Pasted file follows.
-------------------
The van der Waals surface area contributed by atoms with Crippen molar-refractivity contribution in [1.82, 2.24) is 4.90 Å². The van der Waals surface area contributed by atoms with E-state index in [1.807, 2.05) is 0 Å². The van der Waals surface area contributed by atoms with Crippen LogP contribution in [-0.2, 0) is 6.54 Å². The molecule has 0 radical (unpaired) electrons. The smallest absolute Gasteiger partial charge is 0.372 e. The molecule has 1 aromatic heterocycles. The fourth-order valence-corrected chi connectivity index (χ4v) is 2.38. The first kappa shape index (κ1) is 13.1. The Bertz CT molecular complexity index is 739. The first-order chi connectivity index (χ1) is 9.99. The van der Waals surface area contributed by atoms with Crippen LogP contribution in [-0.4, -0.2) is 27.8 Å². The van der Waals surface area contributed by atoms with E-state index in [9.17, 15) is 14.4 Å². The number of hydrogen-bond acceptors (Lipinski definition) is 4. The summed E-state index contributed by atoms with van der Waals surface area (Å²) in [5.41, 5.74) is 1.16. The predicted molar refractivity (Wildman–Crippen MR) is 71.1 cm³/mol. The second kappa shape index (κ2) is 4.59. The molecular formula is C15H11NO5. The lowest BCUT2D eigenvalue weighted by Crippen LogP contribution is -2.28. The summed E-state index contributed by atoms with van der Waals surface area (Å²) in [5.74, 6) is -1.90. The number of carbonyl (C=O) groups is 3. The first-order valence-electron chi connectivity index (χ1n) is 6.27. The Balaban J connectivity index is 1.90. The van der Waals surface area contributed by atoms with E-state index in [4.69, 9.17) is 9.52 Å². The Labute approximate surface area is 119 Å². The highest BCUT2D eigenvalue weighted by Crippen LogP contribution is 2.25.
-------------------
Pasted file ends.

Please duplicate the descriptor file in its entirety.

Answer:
The van der Waals surface area contributed by atoms with Crippen molar-refractivity contribution in [1.82, 2.24) is 4.90 Å². The van der Waals surface area contributed by atoms with E-state index in [1.807, 2.05) is 0 Å². The van der Waals surface area contributed by atoms with Crippen LogP contribution in [-0.2, 0) is 6.54 Å². The molecule has 0 radical (unpaired) electrons. The smallest absolute Gasteiger partial charge is 0.372 e. The molecule has 1 aromatic heterocycles. The fourth-order valence-corrected chi connectivity index (χ4v) is 2.38. The first kappa shape index (κ1) is 13.1. The Bertz CT molecular complexity index is 739. The first-order chi connectivity index (χ1) is 9.99. The van der Waals surface area contributed by atoms with Crippen LogP contribution in [-0.4, -0.2) is 27.8 Å². The van der Waals surface area contributed by atoms with E-state index in [9.17, 15) is 14.4 Å². The number of hydrogen-bond acceptors (Lipinski definition) is 4. The summed E-state index contributed by atoms with van der Waals surface area (Å²) in [5.41, 5.74) is 1.16. The predicted molar refractivity (Wildman–Crippen MR) is 71.1 cm³/mol. The second kappa shape index (κ2) is 4.59. The molecular formula is C15H11NO5. The lowest BCUT2D eigenvalue weighted by Crippen LogP contribution is -2.28. The summed E-state index contributed by atoms with van der Waals surface area (Å²) in [5.74, 6) is -1.90. The number of carbonyl (C=O) groups is 3. The first-order valence-electron chi connectivity index (χ1n) is 6.27. The Balaban J connectivity index is 1.90. The van der Waals surface area contributed by atoms with E-state index in [4.69, 9.17) is 9.52 Å². The Labute approximate surface area is 119 Å². The highest BCUT2D eigenvalue weighted by Crippen LogP contribution is 2.25.